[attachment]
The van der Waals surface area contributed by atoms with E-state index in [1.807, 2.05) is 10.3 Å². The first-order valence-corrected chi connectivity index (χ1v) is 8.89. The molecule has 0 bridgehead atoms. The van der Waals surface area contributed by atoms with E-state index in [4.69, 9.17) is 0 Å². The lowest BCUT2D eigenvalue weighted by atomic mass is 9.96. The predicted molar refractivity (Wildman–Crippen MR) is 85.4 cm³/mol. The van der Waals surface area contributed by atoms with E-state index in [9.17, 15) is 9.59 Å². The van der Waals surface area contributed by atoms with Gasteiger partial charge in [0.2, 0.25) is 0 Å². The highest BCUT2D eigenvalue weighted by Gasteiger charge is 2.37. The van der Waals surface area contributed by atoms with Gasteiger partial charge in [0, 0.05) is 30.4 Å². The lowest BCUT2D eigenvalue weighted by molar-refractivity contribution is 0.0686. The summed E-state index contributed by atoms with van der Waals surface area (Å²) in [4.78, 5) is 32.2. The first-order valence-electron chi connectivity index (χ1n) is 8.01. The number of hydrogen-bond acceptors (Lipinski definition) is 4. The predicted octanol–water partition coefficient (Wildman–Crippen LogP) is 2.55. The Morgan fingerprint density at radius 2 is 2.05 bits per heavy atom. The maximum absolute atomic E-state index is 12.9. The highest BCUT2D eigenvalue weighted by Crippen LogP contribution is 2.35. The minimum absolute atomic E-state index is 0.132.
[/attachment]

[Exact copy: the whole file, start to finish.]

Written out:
The van der Waals surface area contributed by atoms with E-state index in [1.807, 2.05) is 10.3 Å². The first-order valence-corrected chi connectivity index (χ1v) is 8.89. The molecule has 0 bridgehead atoms. The van der Waals surface area contributed by atoms with E-state index in [4.69, 9.17) is 0 Å². The lowest BCUT2D eigenvalue weighted by atomic mass is 9.96. The predicted molar refractivity (Wildman–Crippen MR) is 85.4 cm³/mol. The van der Waals surface area contributed by atoms with E-state index in [9.17, 15) is 9.59 Å². The van der Waals surface area contributed by atoms with Gasteiger partial charge in [0.2, 0.25) is 0 Å². The highest BCUT2D eigenvalue weighted by Gasteiger charge is 2.37. The van der Waals surface area contributed by atoms with Gasteiger partial charge in [0, 0.05) is 30.4 Å². The lowest BCUT2D eigenvalue weighted by molar-refractivity contribution is 0.0686. The summed E-state index contributed by atoms with van der Waals surface area (Å²) in [4.78, 5) is 32.2. The first-order valence-electron chi connectivity index (χ1n) is 8.01. The number of hydrogen-bond acceptors (Lipinski definition) is 4. The predicted octanol–water partition coefficient (Wildman–Crippen LogP) is 2.55. The Morgan fingerprint density at radius 2 is 2.05 bits per heavy atom. The maximum absolute atomic E-state index is 12.9. The highest BCUT2D eigenvalue weighted by Crippen LogP contribution is 2.35. The minimum absolute atomic E-state index is 0.132.